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I plan to remove the K style gutter from my house for exterior painting and roof work. Once these projects are complete I will put up new gutters. I am not a big fan of the modern troughs and they fit poorly around the moulding on the fascia. I was poking around looking for another solution such as chains or half rounds and came across a product called Rainhandler which claims to redistribute the water back into drops and push it away from the house by a few feet. I have one area of the basement that has water but it is due to a grading issue that will be fixed in the future.

 

Has anyone installed this system, if so how does it work and would you go back to a traditional K style?

http://www.rainhandler.com/

 

 

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Not sure if this is just a veiled ad, but I have seen these advertised in OHJ too and was wondering if they actually worked.  My house's gutters on the tall portion are SO high and dangerous that I have to hire people just to clean them out.  Anybody have these rainhandler things installed on their house, and are you happy with them?

Andy,

 

I can assure you this is not an ad for gutters of any kind. I found this product in OHJ as well and thought others may have tested it out. The biggest problem I am having is keeping the crown molding, trim and rake details on the house and having a gutter system that won't block the work I'm putting into restoring the fascia to waste. I have looked into half rounds and other systems but those all require gutter hangers nailed through my new roof. The last thing I want is to put more holes than I need to through 50 year architectural shingles that will be going on in the next few weeks.

 

 

Whoa there!

" I have looked into half rounds and other systems but those all require gutter hangers nailed through my new roof. The last thing I want is to put more holes than I need to through 50 year architectural shingles that will be going on in the next few weeks."

Half round gutter hangers are never supposed to be nailed through the roof shingles. They go under the shingles and are nailed to the roof rafters. Put the hangers on first, then the roof, and then finish the gutter.

Yes, never allow gutter hangers to be face nailed through your shingles.  For post-roofing guttering, I think that there may be some different types of hangers available.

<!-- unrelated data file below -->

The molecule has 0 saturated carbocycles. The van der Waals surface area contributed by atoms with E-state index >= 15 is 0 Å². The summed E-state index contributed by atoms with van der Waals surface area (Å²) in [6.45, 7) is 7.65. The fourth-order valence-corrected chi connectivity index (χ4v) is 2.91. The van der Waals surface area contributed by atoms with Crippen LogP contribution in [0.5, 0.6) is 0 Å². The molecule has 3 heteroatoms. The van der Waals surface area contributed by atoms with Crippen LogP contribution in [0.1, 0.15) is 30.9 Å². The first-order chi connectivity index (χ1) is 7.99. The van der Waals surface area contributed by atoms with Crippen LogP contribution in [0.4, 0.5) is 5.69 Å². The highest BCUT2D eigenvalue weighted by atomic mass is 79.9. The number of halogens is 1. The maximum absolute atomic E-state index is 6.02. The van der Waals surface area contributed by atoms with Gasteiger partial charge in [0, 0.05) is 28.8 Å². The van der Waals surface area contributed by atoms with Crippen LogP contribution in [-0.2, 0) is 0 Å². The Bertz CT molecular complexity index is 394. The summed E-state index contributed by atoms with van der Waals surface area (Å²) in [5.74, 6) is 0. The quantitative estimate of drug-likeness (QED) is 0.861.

At $3/ft how does that compare to regular gutter. We live in New Mexico, and water catchment is almost required, so one has to have a gutter system. We are renovating, and gutter is another thing we have to do.

I can't imagine anything costing $3 a foot.  Copper 1/2 round, for example, costs $10 a foot for the guttering, not including the hangers, downspouts (I had to use 50' for 70' linear feet of guttering), corners, and  labor to put it up and solder the joints.  Think $40 or $50 per linear foot when all is said and done.  Maybe you save 1/3 off of that to go with galvanized 1/2 round, but then you have to paint it inside and out.  Regardless, always have your 1/2 round soldered at the joints.  Otherwise, you will have to constantly be rescrewing it up after snows and recaulking the unsoldered joints.  Even worse if you use aluminum.  Trust me, and I speak from experience, that is discouraging. 

Phil,

Been out of touch on gutter, and now have to consider it. The house had one working built-in gutter. I say working as it could have been if it had not rotted out the wood. All the others were roofed over at some point. We just repaired the rotted wood and roofed over the last gutter. Still have the downsspout installed

 

So now what to do. Living in NM we have to catch the rain, if you want water for your plants, so gutter is essential. The built-in gutter I mentioned above was only located to catch the four valleys in each corner of the house. This was probably 75% of all the runoff anyway.

The amount of gutter required is not very much. As I said, the roof lines focus the runoff pretty much to the four corners, so I think we could look at putting something up that looks good and fits the age of the house.

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